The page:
Doug Jones defeated Republican Roy Moore in the special Alabama Senate election Tuesday, becoming the first Democratic senator to represent Alabama in two decades and further narrowing the Republican’s slim majority in the upper chamber.
Jones, who the Associated Press called the winner shortly before 10:30 p.m. Eastern, also became the first Democrat to succeed in 2017’s Congressional special elections, with the exception of California’s 34th district, which only had Democrats contending for the seat.
Jones cannot be seated until Alabama’s Secretary of State certifies his win. John Merrill, Alabama’s Secretary of State, told TIME the Senate election results will be certified between Dec. 26 and Jan. 3. The Senate has yet to set a date for the swearing in, a representative from Senate Majority Leader Mitch McConnell’s office told TIME Monday.
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Depending on timing, Jones could potentially pose an impediment to Republican lawmakers’ attempts to pass tax reform, which lawmakers are currently hashing out with their colleagues in the House of Representatives and would like to send to President Donald Trump before the new year.
Jones’ win also means that the Republicans’ majority for the foreseeable future has narrowed to just 2. The split will be 51-49, which means the Republican party can only afford one defection on a bill for it to pass the chamber. (Vice President Mike Pence would cast the tie-breaking vote in that scenario). No Democratic Senators voted for the tax reform proposal when it passed in the early morning hours of Dec. 2.
But McConnell reportedly said that Luther Strange, the current Alabama Senator who lost to Moore in the Republican primary, will remain in the Senate through the end of the session.
Jones’ win in Alabama, a state which tends to favor conservative candidates, was arguably aided by the rocky candidacy of Moore, who found himself embroiled in controversy when multiple women alleged he had pursed them when they were teenagers and he was in his thirties. Moore denied the allegations, but lost the support of Senators who had endorsed him, as well as financial support from the National Republican Senatorial Committee, although he ultimately regained support from the Republican National Committee and won the endorsement of President Trump. The White House and the RNC initially remained silent when Jones’ win was announced.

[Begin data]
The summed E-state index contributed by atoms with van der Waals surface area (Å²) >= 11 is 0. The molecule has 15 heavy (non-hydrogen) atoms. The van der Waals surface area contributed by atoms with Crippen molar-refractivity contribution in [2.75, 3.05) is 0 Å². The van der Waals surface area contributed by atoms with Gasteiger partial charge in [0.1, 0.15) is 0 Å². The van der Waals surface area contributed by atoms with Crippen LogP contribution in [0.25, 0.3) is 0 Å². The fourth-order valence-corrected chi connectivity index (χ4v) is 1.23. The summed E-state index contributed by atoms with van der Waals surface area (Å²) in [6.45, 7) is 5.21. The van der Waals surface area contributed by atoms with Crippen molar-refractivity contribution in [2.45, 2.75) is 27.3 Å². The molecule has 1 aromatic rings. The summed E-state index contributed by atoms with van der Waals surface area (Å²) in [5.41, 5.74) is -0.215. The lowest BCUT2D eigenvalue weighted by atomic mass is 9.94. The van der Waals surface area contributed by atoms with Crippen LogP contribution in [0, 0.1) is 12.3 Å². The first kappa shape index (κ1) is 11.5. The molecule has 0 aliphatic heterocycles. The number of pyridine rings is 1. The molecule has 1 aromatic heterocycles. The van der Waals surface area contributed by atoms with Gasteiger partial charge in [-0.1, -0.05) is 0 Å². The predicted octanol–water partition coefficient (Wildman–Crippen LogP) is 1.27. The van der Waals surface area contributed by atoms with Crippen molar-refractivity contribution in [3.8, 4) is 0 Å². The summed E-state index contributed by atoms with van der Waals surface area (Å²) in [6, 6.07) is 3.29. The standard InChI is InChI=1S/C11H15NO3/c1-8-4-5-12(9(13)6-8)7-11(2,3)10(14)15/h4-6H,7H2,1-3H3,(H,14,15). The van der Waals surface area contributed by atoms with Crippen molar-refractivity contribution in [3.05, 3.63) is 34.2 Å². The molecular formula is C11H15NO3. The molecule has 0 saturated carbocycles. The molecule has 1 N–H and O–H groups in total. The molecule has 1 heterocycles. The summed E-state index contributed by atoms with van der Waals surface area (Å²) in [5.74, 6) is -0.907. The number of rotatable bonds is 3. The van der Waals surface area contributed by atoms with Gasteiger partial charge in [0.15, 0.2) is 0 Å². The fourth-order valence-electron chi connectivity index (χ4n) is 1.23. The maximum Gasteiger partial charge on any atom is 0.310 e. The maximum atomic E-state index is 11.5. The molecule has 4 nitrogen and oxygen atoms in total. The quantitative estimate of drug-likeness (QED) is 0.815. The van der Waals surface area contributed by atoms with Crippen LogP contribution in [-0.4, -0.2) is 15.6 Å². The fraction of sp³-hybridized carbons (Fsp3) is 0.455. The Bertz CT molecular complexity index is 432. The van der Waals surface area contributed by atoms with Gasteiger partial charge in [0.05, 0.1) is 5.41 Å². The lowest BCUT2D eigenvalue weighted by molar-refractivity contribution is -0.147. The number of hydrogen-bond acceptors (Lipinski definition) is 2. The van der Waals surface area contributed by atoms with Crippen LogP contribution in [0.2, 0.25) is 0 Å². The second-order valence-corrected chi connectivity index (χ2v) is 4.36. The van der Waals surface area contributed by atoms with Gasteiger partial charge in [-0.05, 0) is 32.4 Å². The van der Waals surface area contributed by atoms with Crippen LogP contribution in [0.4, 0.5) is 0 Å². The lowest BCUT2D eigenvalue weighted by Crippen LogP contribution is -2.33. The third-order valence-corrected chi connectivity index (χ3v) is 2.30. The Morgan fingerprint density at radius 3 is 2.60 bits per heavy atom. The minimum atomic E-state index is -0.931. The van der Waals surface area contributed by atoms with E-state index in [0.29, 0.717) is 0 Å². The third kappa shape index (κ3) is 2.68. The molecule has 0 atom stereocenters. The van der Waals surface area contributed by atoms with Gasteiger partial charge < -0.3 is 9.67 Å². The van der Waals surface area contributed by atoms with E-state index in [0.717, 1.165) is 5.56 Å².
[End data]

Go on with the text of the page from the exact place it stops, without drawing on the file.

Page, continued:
Exit polls, however, showed that Jones was buoyed by African-American turnout, which stood at roughly 30%, 2% higher than the 2012 election. These voters overwhelmingly broke for Jones, 96 percent to 4 percent. Jones was also the clear favorite among younger voters, winning the 18-64 age range by eight percentage points, and college graduates, a group he won by twelve percentage points. Turnout in general, which Merrill said exceeded 35 percent, was significantly higher than the Secretary of State’s office had anticipated.
But unlike Moore, Jones, who had a massive spending advantage over Moore — he raised nearly $12 million while Moore raised a little over 5— had the full support of the Democratic establishment, and on the final days of his campaign he decided to use it.
New Jersey Sen. Cory Booker campaigned for Jones in the state on Saturday, and both former President Obama and Vice President Joe Biden recorded robocalls supporting him. He also had support from celebrities; in the final days of his candidacy he received donations from Hollywood stars like Rosie O’Donnell and Jimmy Kimmel. Charles Barkley joined him onstage at his final rally, and Alyssa Milano phone-banked for him and drove voters to the polls.
Democrats translated that enthusiasm into exuberant victory statements, forecasting a successful 2018 midterm election season and using the victory as an opportunity to blast President Trump.
“This election wasn’t about right versus left, it was about right versus wrong. The people of Alabama sent a loud and clear message to Donald Trump and the Republican Party: you can’t call yourself the party of family values as long as you’re willing to accept vile men like Roy Moore as members,” said DNC Chairman Tom Perez.
President Trump weighed in on Twitter, congratulating Jones while appearing to blame a last-minute write-in campaign from an independent candidate.